I found out what he really did for the war effort. I thought I would portray him as he saw himself – he would have loved to have been James Bond. That’s how he thought others saw him. He was quite a difficult, complex, old-fashioned man in his treatment of women. So he was a slightly failed Bond – he went through all the procedures to become a spy and didn’t quite have the nerve. But he was terribly imaginative and came up with some important revelations about how the Nazis were working.

Do you think that’s the closest you’ll come to playing Bond?

I’d like to get closer. I thought I’d have a cool car, but I was driving Russian tanks. “Where’s the Aston Martin?” I was saying.

Speaking of less glamorous things – you shared a flat with James Corden. Is it true he’d wake you up naked in the mornings?

Yeah, he’d do a full dive on to the bed. We lived together for ages, but were both extraordinarily busy, so kept missing each other. I started to think I should move when there was a cot at the end of the bed.

What kind of flatmates were you?

We worked well. But we were living out of the back of our cars for a long time. We were terrified of committing to the fact that our lives had changed, and this was what we called home: this ravished ram-shack.

And where was this ‘ram-shack’?

Primrose Hill. It was lovely, but it had no furniture, so we’d sit on the floor eating baked beans. They were a mixture of very happy and very lost times.

Did you have a plan B career?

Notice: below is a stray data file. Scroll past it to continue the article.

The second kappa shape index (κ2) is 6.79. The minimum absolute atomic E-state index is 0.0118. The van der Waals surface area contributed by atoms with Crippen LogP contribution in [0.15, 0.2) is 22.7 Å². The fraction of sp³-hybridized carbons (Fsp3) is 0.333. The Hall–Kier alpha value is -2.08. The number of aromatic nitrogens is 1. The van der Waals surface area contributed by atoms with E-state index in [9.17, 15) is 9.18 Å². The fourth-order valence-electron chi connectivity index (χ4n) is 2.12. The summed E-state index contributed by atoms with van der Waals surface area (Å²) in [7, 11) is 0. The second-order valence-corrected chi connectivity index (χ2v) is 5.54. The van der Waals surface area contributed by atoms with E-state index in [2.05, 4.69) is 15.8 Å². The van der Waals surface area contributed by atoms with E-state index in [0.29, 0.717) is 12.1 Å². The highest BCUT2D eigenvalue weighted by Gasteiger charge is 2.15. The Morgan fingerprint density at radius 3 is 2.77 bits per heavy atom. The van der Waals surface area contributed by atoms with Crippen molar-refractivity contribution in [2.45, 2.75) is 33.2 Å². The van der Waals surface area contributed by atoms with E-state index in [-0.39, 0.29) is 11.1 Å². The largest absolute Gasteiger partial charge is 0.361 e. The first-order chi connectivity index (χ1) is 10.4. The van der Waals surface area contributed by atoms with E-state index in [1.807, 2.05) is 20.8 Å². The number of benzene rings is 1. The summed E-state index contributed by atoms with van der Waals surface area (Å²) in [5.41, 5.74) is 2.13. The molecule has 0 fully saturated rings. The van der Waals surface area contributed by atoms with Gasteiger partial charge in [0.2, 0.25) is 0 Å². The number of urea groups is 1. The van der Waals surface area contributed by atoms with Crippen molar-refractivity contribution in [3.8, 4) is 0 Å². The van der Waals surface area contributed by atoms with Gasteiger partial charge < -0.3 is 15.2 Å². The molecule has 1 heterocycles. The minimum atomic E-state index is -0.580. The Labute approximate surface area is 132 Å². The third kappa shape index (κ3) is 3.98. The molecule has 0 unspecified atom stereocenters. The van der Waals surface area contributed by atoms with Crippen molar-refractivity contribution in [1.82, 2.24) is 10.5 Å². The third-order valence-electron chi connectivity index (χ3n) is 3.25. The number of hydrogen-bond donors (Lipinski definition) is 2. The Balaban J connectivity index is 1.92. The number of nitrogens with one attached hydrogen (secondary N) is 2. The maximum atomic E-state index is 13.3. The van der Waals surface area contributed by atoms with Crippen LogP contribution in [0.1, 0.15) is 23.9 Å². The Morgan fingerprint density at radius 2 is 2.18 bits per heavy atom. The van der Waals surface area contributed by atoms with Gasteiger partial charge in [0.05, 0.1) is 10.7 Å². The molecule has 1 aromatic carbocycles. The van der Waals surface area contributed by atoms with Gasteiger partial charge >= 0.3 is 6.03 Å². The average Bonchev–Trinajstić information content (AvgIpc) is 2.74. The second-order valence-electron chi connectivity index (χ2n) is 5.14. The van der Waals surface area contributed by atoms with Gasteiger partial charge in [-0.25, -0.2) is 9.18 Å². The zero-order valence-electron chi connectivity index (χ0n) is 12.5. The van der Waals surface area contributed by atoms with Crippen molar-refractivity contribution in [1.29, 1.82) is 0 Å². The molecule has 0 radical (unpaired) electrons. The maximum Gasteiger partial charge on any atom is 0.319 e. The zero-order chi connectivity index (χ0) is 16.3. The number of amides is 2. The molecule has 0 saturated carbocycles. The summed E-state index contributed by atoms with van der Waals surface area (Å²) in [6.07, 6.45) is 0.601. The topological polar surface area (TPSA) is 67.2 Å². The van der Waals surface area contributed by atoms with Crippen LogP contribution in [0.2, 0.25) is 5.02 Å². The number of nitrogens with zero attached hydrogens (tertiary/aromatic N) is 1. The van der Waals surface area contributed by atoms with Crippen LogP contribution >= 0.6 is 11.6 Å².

I worked throughout drama school as a runner and assistant editor. I used to go into the edit suite after school.

Do you ever watch your films at the cinema to gauge the audience’s reaction?

I’m starting to shy away from watching them at all. I sense a reaction from people I love, who I know are honest. The things I am really proud of I like to see on the big screen…

So how often have you watched Mamma Mia?

Not a great deal [laughs].

Is it fun to switch between musicals and action films?

They’re completely different. I’m amazed I was in a musical. They are enjoyable though, and so exposing. I’ll never forget the Mamma Mia! audition – how vulnerable I felt.

Would you do another musical?

It depends what it is. Mamma Mia! was fantastic, as so many people responded to it. It was in a beautiful place, didn’t take itself seriously and the music is incredible. It brings happiness to people who don’t have a great deal in their lives.

Do you get approached in the street by Mamma Mia! fans?